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CANCELLED: Kant on Friendship: A Colloquium Series Lecture

Friday, April 10, 2020
4:30 pm
103 Hall Auditorium (Green Room)

Ancient ethics considered friendship an important topic. We see this in Plato, Aristotle and Cicero. But if you ask who is the modern moral philosopher for whom friendship is both an important focus of interest and also a central theme in ethics, there is only one philosopher you should name: Immanuel Kant.

Kant’s is fundamentally an ethics of warmth and caring, but it is also necessarily an ethics of duty because to us human beings the right kind of caring does not come easy: we must make ourselves care. The kind of caring that we find natural, the kind that comes easy to us, is usually the wrong kind. We learn a lot about Kant’s ethics by seeing how friendship, as “the most intimate union of love with respect,” concludes Kant’s Doctrine of Virtue. Friendship occupies this summarizing position in Kant’s theory because love and respect, kept in equal balance, together constitute the unique a priori moral incentive Kant often calls ‘duty’, but also calls ‘goodness of heart’. Friendship displays the right kind of caring, which requires intimate sharing of thoughts and feelings, equality between friends, and also the formation of a common good in which “self-love is swallowed up in the idea of a generous mutual love.” Because it combines love and respect in equal balance, friendship is a duty; also essential to it are duties of friendship.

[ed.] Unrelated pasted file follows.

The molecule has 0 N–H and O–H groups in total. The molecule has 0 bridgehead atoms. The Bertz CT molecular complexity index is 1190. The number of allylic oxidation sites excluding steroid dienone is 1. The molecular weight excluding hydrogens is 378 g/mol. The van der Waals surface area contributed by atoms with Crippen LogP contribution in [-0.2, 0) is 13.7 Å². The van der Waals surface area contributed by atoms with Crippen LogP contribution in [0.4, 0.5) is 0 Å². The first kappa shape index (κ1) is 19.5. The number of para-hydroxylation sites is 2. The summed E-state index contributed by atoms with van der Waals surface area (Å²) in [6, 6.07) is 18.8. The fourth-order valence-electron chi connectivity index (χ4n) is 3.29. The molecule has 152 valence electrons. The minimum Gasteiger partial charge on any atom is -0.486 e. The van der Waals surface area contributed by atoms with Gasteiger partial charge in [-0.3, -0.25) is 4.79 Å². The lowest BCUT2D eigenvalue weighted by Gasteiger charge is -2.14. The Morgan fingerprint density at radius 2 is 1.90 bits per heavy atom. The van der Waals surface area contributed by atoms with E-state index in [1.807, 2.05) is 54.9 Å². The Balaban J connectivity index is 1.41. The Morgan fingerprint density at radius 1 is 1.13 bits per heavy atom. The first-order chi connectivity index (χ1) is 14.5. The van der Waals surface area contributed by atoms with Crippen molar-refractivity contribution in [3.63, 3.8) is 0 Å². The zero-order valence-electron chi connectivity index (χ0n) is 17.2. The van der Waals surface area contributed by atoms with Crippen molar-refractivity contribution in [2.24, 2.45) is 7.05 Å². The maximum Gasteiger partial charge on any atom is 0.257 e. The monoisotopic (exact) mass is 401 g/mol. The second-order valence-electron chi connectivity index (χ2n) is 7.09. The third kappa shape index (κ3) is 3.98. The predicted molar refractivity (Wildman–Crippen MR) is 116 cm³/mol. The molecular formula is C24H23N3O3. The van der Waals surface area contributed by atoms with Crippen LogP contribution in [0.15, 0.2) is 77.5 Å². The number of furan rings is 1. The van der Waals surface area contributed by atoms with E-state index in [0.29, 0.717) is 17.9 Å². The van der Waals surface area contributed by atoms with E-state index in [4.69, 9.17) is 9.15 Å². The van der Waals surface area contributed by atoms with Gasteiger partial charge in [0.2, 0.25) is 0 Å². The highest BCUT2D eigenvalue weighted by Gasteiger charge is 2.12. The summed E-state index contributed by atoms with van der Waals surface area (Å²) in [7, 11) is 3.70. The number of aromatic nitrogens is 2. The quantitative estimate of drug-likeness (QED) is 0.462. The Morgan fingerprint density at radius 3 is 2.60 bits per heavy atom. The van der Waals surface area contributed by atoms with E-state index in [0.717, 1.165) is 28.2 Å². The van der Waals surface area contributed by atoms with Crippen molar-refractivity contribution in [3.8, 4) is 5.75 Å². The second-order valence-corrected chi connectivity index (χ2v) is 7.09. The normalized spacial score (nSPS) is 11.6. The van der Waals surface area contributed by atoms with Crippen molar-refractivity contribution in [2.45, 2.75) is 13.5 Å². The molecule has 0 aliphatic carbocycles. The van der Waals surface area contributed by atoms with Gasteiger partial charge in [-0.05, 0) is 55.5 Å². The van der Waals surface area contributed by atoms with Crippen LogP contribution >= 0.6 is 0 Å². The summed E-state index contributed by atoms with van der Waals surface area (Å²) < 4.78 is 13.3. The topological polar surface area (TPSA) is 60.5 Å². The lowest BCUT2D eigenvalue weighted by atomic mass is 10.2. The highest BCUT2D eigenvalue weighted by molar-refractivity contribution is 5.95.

Kant’s conception of friendship in some ways resembles Aristotle’s, but the differences are as illuminating as the similarities. Aristotle’s conception represents the outlook of ancient aristocratic high culture, whereas Kant’s reflects our more democratic, more complicated and also more alienated modern way of life. Friendship for Kant satisfies our deepest need as human beings: to share with others our thoughts and feelings, rather than being “completely alone with his thoughts, as in a prison.” Friendship is therefore “the human being’s refuge in this world from the distrust of his fellows, in which one can reveal his disposition to another and enter into community with him; this is the whole human end, through which he can enjoy his existence.”

In our modern world, however, friendship is always difficult and also fragile. When one friend benefits another, that threatens equality; the candor required for intimacy threatens the mutual trust which is the foundation friendship. Friendship is the real world model for the Kantian moral ideal: the realm of ends, the universal moral community; but because friendship is a special relation of trust and intimacy, being everybody’s friend is being nobody’s friend. For all these reasons, Kant thinks true friendship, like goodness of heart and the right kind of caring, is difficult: it is beautiful, but also rare, like a black swan.

Dr. Allen W. Wood is the Ruth Norman Halls professor of philosophy at Indiana University, and has held professorships and visiting appointments at numerous universities in the United States and Europe.

Dr. Wood's talk is sponsored by the Miami University Department of Philosophy and the Miami University Humanities Center.

Dr. Allen Wood
Dr. Allen Wood
Ruth Norman Halls Professor of Philosophy, Indiana University
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